From Silas Deane
ALS: University of Pennsylvania Library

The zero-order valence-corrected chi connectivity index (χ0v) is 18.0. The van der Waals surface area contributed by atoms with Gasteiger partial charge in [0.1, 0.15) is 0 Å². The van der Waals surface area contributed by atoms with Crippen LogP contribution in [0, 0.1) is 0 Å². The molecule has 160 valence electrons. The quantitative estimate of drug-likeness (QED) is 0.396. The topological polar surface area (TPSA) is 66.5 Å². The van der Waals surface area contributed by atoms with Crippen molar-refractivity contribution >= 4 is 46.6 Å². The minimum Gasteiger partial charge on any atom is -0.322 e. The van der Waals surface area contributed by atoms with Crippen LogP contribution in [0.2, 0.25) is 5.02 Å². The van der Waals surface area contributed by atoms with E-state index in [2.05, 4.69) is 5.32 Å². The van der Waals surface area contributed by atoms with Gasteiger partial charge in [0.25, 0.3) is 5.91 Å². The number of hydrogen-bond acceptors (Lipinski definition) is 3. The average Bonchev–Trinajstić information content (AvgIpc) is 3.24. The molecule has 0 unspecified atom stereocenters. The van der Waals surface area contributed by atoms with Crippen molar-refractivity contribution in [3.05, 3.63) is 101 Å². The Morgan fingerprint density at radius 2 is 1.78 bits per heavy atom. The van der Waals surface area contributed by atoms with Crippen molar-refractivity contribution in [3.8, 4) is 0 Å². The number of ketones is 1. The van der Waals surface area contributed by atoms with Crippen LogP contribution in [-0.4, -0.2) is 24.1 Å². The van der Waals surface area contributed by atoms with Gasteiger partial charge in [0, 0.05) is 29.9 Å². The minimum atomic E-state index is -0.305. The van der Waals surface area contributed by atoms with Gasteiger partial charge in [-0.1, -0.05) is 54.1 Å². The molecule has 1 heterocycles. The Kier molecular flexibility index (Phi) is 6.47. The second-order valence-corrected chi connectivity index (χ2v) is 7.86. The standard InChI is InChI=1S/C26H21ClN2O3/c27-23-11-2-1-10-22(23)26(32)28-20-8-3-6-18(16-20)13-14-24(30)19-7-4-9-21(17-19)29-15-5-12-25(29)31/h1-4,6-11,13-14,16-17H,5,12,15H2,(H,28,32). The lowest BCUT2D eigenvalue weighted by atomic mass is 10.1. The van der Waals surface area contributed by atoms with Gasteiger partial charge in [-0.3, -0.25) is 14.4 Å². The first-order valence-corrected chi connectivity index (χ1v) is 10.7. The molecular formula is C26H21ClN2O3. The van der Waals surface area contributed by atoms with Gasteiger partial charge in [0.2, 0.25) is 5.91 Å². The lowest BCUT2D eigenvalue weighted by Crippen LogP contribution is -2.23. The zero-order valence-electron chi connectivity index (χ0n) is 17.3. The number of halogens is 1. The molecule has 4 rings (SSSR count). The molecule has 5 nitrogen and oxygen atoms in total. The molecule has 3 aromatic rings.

Ghent 1st Feby. 1782